The growing pains of starting a new family are hilariously explored in the new Paramount Pictures feel-good comedy Instant Family, starring Mark Wahlberg, Rose Byrne, Octavia Spencer, Tig Notaro, and Isabela Moner.
Pete (Wahlberg) and Ellie (Byrne), a young childless couple who work together flipping houses, are one day intrigued to explore foster care. As they dive into this brave, new world, they encounter some rather interesting characters, including other families hoping to adopt, quirky social workers (Spencer and Notaro), and, of course, adorable kids. After an adoption fair, 15 year-old Lizza (Moner) and her two younger siblings, Juan and Lita, come to live with them, adjusting to new life as one family unit.
Complicating matters is Lizzy, who does teenage things like sneaking out and hanging with the wrong crowd, as well as holding out hope for her adoptive mother. Pete and Ellie’s opinionated, argumentative family members also provide plenty of drama, including Julie Hegarty as Byrne’s mother and Margo Martindale as Pete’s.
As a semi-biographical story from director Sean Anders’ own life, the scenarios in the film are not far-fetched and quite comical. Walhberg and Byrne excel at alternating drama and comedy, all the while exuding an everyman/everywoman charm that grounds the film in reality. Many parents watching will be able to identify with situations and commiserate with the young couple’s predicaments, including being overprotective, dealing with anger issues, and parenting self-doubt. Spencer and Notaro are also standouts, each delivering lines that complement each other and stand on their own. Notaro’s interaction with the young soon-to-be parents at the adoption fair are simply hysterical.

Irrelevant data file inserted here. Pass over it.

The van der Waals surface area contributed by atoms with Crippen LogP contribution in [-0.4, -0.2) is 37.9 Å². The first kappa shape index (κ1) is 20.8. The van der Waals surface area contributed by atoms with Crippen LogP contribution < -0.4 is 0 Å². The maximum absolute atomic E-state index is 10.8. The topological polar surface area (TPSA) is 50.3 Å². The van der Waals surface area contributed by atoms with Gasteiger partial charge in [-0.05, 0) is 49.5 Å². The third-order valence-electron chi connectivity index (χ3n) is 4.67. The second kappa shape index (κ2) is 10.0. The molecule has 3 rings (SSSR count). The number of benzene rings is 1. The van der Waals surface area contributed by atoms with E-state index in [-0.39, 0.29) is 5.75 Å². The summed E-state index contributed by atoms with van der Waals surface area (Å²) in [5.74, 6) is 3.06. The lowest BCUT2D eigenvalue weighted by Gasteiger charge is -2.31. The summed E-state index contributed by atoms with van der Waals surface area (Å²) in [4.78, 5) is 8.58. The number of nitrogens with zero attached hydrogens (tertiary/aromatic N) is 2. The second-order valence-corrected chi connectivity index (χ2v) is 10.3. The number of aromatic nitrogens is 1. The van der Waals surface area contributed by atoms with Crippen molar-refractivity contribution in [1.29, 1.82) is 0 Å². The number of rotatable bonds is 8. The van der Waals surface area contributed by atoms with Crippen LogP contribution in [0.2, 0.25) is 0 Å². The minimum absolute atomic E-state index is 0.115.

Although the film is first and foremost a comedy, a good one at that, it still manages to expose viewers to the world of foster care and adoption and highlight a challenge that could be solved with more volunteers. In between laughs, some important nuggets shed more understanding and hopefully even more participation from those watching. Ultimately, the film promotes the concepts of caring for the less fortunate and holding on to love even through the most difficult circumstances.
Instant Family is rated PG-13 for thematic elements, sexual material, language and some drug references.
See Also: Sean Anders Brings Own Adoption Experiences to ‘Instant Family’